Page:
However, you do have GLaDOS stuck in a potato to keep you company, and the usual digitally monotone intros to the testing areas are now delivered by Cave Johnson, the original Aperture Science director, and something of an enigma, as he seems to be linked to GLaDOS in a few unexpected ways. More on that later.
The first areas down here are done solo, as a bird takes a shine to GLaDOS-potato early on and spirits her away. By the time you find her again, she is in something of a state, she quite clearly doesn’t like birds, which is fair enough as one is pecking at her when you find her –
-“Say, you’re good at murder. Could you – ow! – murder this bird for me?”
So, after being your overlord and omnipotent voice-in-the-sky, being a potato stuck at the end of your portal gun has taken a fair amount out of our big baddie. And that’s not the only thing on her mind; the Cave Johnson era areas seem to hint at what (or indeed who) GLaDOS really is. It’s all pretty vague, and a lot of stuff postulated on the internet is perhaps over-analysed. But its obvious from voice clips of both Cave and his (possible) wife, Caroline, and GLaDOS’ reactions to both (some funny, some actually quite sad), GLaDOS is a digital version/copy of Caroline, someone who Cave Johnson (while dying of some ill-advised experiment’s side-effects) wanted to run Aperture after he passed away. GLaDOS obviously has no recollection of her beginnings, and seems to take this idea with some difficulty –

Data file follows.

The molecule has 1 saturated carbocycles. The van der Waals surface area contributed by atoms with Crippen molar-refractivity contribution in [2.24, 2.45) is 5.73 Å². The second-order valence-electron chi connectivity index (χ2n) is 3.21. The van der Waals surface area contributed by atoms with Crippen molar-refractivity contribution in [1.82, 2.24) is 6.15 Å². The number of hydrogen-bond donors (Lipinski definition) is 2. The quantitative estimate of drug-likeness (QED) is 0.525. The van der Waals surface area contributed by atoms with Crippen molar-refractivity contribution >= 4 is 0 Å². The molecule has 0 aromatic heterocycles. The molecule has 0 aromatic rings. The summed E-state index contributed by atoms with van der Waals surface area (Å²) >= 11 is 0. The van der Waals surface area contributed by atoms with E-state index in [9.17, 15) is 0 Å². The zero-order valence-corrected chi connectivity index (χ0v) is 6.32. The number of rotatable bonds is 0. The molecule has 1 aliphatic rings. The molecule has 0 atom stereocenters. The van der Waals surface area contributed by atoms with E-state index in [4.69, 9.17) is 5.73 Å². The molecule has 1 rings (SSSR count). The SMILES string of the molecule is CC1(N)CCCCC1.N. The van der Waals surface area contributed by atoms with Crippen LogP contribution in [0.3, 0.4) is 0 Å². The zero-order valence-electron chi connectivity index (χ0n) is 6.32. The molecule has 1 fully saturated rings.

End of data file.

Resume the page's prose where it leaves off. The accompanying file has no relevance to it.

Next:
-“Look, you’re… doing a great job. Can you handle things for yourself for a while? I need to think…”
A compliment? Yikes…
It’s all subjective, of course. There are some theories that even attempt to reconcile Chell in the story as Cave and Caroline’s daughter (missing/ignoring the fact that Cave died in the Seventies, allegedly, although we never seem to find out what happened to Caroline…), and none of which mean much to anyone outside Valve’s story-writers department. My take on it is simple: GLaDOS isn’t evil. Under all that testing obsession, the disregard for life, the vindictive bitchy-ness, there is actually some humanity in there. Now, freed from her drives and personality modifying cores – she is actually becoming the woman she once was.